How do thousands of protesters communicate with the rest of China and the world if they can't use those websites or even get a cell phone or Wi-Fi signal?
"Using chats," said Ryan Ashton in Hong Kong reached by ABC News through the mobile app "FireChat," which has been gaining considerable traction in the past few days. On Sunday alone, 100,000 new sign-ups from Hong Kong were registered on the mobile app, which uses a "mesh network" in which each individual cell phone acts as a mini-transmitter using a Bluetooth signal.
It all started when Joshua Wong, a young protester with thousands of followers on social media, urged people to use the app. "Police will cut off [cellular] network[s]," he wrote in Chinese on Facebook. "Please go to the AppStore or PlayStore installation and download FireChat."
While protesters can still use Twitter and WhatsApp when they have a cell or Wi-Fi connection, many say FireChat works best because it requires only a Bluetooth connection.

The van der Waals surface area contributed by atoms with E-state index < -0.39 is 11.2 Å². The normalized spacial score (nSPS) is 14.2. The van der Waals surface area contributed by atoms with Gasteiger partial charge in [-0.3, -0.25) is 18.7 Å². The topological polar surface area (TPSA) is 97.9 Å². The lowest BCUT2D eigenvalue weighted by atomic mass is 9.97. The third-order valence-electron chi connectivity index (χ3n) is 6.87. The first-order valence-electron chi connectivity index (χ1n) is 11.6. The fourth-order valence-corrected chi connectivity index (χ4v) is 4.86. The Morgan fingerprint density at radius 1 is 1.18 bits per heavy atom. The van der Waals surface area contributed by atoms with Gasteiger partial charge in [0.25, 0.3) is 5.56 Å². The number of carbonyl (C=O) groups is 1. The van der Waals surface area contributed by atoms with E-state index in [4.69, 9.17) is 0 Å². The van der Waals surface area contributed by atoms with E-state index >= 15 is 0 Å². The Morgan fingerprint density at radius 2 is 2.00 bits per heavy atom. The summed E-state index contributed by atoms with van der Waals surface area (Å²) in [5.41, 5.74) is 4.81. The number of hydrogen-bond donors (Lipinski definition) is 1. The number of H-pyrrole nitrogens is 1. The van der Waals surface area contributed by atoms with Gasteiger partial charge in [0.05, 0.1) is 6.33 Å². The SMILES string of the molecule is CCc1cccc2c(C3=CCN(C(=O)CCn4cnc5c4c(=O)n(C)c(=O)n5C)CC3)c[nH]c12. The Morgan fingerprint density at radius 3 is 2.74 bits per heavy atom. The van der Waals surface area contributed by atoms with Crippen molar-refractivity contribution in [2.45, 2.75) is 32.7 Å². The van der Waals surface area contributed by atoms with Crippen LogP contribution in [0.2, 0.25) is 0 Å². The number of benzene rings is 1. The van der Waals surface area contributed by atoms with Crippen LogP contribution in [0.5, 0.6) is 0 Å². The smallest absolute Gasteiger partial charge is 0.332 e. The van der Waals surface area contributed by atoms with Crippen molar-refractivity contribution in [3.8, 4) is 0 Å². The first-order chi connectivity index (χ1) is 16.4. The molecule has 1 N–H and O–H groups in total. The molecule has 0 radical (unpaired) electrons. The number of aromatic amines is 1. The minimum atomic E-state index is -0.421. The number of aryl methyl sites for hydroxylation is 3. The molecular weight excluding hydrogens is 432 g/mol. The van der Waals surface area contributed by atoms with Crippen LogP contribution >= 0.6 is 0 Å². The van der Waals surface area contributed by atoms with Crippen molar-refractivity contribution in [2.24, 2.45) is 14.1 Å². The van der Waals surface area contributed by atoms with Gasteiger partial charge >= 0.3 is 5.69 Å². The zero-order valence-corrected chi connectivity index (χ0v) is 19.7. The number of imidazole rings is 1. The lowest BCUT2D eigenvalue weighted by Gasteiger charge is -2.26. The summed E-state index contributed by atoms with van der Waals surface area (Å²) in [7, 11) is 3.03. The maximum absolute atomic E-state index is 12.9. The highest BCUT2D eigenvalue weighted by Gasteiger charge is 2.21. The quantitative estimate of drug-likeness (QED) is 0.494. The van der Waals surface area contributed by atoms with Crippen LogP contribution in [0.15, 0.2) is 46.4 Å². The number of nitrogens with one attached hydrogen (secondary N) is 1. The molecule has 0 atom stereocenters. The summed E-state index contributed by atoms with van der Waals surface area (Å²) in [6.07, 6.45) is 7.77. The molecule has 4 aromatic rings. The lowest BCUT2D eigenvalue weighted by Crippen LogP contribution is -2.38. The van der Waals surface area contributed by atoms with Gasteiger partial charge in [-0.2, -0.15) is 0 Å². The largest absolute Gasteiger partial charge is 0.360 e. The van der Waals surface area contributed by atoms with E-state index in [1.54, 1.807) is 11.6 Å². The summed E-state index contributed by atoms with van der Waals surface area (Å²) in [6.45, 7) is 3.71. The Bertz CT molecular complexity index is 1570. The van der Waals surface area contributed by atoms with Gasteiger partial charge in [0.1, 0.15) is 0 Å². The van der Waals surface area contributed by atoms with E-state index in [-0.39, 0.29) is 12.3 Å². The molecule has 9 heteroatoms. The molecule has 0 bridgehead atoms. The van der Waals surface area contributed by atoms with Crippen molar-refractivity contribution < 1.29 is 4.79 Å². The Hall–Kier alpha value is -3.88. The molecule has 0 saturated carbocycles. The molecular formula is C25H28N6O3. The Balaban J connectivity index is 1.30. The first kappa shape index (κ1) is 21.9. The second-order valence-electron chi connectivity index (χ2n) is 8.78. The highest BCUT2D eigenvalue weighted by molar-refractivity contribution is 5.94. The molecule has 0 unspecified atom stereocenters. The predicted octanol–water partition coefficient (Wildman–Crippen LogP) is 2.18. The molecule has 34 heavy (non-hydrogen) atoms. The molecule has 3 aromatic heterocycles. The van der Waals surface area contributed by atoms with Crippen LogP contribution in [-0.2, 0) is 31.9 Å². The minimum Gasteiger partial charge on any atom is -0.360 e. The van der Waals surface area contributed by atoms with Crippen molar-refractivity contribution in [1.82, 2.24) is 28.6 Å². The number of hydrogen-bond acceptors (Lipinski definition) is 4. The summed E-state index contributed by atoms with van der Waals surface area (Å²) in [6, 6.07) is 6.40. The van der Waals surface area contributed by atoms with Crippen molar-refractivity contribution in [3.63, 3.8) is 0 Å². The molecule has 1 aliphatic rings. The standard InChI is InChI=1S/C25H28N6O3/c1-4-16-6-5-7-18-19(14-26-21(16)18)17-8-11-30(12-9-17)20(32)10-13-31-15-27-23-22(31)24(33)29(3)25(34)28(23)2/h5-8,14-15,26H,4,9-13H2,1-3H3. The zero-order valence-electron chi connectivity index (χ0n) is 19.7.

"When you're right in the crowd the cell networks get overloaded so it's difficult to use," Ashton said. Joining the conversation with ABC News, another FireChat user based in Hong Kong called "UDI" said the tool was useful because it had a "nearby" function enabling communication with people in the same vicinity.
Chats are organized by theme and you can see everyone's location.
One problem with FireChat is that all messages are public. Staff at Open Garden have warned users about this and urged them to use pseudonyms.
"We hope FireChat will serve you well," Open Garden wrote in a Facebook post. "Please remember messages are not encrypted at this point. Please be cautious about what you say and do not use your real name."